Central bankers say the success of bitcoin and other cryptocurrencies is just a bubble.
But it keeps them awake at night because these private currencies threaten their control of the banking system and money supply, which could undermine the monetary policies they use to manage inflation.
With bitcoin smashing through the $8,000 level for the first time this week after a 50 percent climb in eight days, they are also worried they will be blamed if the market crashes.
This is why several central banks are advocating regulations to impose control. Others are even looking at whether to introduce their own digital currency and are testing payment platforms.
“The problem with bitcoin is that it could easily blow up and central banks could then be accused of not doing anything,” European Central Bank policymaker Ewald Nowotny told Reuters.
“So we’re trying to understand whether bank activity in relation to cryptocurrency trading needs to be better regulated.”
The global cryptocurrency market is worth $245 billion which is tiny compared to the trillion dollar plus balance sheets of the Bank of Japan, the U.S. Federal Reserve or the ECB.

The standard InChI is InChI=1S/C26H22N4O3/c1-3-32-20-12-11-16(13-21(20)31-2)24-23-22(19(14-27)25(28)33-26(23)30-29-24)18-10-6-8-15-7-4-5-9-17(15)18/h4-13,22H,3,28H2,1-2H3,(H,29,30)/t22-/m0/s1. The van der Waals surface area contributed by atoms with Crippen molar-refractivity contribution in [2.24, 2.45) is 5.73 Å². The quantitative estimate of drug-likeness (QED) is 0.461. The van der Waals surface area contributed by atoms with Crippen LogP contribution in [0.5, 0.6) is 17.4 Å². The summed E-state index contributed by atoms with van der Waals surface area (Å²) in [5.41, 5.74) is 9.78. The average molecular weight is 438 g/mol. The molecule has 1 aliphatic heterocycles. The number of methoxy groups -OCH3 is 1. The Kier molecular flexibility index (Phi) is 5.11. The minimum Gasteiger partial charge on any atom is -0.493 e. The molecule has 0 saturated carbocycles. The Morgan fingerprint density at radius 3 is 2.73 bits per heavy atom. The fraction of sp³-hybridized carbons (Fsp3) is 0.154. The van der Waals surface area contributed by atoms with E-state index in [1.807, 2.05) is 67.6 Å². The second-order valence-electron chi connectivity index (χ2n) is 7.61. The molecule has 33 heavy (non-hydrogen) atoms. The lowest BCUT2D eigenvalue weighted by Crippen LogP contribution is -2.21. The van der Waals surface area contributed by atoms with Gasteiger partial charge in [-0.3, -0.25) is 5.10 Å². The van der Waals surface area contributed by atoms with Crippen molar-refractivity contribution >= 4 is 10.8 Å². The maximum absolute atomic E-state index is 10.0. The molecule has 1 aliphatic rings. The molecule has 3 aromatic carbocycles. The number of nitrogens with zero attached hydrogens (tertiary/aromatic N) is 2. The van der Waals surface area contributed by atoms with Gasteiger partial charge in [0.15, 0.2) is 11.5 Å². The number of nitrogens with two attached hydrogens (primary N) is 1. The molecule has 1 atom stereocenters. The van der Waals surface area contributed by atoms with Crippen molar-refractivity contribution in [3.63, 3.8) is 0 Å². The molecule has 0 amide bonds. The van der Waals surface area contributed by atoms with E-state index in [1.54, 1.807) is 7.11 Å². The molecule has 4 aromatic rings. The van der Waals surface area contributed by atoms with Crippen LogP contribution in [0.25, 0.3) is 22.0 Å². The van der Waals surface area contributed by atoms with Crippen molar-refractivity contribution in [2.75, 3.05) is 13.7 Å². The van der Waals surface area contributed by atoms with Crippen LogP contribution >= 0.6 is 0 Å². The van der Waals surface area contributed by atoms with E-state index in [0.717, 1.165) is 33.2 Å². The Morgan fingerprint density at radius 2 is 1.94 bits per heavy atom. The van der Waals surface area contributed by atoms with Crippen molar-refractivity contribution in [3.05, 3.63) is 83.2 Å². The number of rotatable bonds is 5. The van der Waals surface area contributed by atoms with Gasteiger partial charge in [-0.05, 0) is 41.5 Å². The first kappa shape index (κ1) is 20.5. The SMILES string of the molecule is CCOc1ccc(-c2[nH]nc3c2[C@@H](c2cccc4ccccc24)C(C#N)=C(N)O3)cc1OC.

These institutions issue yen, U.S. dollars and euros, both by creating physical cash or by crediting banks’ accounts, as is the case with their bond-buying programs.
Cryptocurrencies, however, are not centralized. They do not pass through regulated banks and traditional payment systems. Instead, they often use blockchain, an online ledger of transactions that is maintained by a network of anonymous computers on the internet.
This has raised concerns about their vulnerability to hackers, as underlined by a score of incidents in recent months, and their use to finance crime.
Cryptocurrencies holders also have a claim on a private, rather than a public entity, which could go bust or stop functioning.
For these reasons, and given their low adoption by retailers, central banks have dismissed cryptocurrencies as risky commodities with no bearing on the real economy.
“Bitcoin is a sort of tulip,” ECB Vice President Vitor Constancio said in September, comparing it to the Dutch 17th century trading bubble. “It’s an instrument of speculation.”